Reconciliation of work and family life policies in the EU are a case in point. Their goal of enabling individuals to combine employment with care responsibilities rests on a feminist insight that unequal gender division of labour, paid and productive versus unpaid and reproductive, is a central dimension of enduring gender inequalities. Addressing this divide is thus a key gender equality objective in its own right. But it is also claimed to benefit from positive synergies with other social, economic, and political concerns – for instance child well-being, social cohesion, poverty, fertility and ageing, employment and growth, or governance and democracy. The concurrence of equality-based and instrumental rationales provides strong justification and sound political legitimacy for policy action which, one would expect, would translate into significant and sustained approaches in this area. Without a doubt, the EU institutions have provided an important stimulus for Member States through legislation, soft law and monitoring in the three main pillars of reconciliation policy of statutory leave arrangements, organisation of working time, and the provision of childcare facilities.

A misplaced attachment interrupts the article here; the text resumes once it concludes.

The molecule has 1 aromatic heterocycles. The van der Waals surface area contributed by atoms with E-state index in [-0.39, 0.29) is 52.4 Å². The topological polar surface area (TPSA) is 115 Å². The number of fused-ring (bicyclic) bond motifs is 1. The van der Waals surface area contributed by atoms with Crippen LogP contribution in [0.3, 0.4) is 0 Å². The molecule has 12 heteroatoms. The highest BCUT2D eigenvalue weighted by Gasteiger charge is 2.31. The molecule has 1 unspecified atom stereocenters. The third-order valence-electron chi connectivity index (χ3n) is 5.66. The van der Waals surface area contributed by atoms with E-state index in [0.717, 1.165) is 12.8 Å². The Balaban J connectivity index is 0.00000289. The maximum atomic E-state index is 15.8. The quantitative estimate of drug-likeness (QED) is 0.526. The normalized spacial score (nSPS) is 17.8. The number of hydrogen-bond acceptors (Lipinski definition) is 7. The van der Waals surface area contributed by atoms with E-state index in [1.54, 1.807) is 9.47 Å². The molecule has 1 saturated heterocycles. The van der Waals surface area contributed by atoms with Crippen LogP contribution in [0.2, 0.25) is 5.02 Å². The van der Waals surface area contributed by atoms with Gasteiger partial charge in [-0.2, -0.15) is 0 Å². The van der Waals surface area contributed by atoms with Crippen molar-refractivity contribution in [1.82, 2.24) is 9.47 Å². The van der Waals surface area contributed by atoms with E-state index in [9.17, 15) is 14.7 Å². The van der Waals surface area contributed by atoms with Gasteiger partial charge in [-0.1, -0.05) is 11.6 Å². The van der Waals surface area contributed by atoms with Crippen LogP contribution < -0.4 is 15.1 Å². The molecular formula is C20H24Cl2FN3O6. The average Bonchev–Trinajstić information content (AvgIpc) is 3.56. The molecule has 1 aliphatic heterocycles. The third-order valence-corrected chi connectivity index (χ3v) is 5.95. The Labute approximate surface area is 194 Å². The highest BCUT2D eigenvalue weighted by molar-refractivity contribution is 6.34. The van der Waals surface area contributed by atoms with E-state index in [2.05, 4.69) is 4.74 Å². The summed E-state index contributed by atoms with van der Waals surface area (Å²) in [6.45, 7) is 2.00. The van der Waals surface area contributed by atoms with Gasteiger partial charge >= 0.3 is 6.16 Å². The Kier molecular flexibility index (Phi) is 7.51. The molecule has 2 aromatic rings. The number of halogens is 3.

At present, the EU Pregnant Workers Directive grants women entitlement to ‘at least 14 weeks of paid maternity leave’ with diversity across the Member States beyond the stipulated minimum in terms of length and income replacement levels – maternity leave varies from 14 to 28 weeks, and in certain cases extends to 52 weeks, while compensation varies between the equivalent of sick pay to full pay. In the UK, for example, the provisions are 12 months’ maternity leave, with the first six weeks on 90 per cent income replacement level followed by 33 weeks with statutory pay of £135.45 per week. Paternity leave is not currently regulated by the EU, although 20 EU countries have leave entitlements ranging from 2 to 90 working days, with compensation varying from none to full pay replacement. Proposals to amend the Directive have been initiated by the Commission in 2008, and two years later were voted somewhat more ambitiously by the European Parliament to provide for a minimum period of paid maternity leave of 20 weeks and for 2 weeks of paid paternity leave.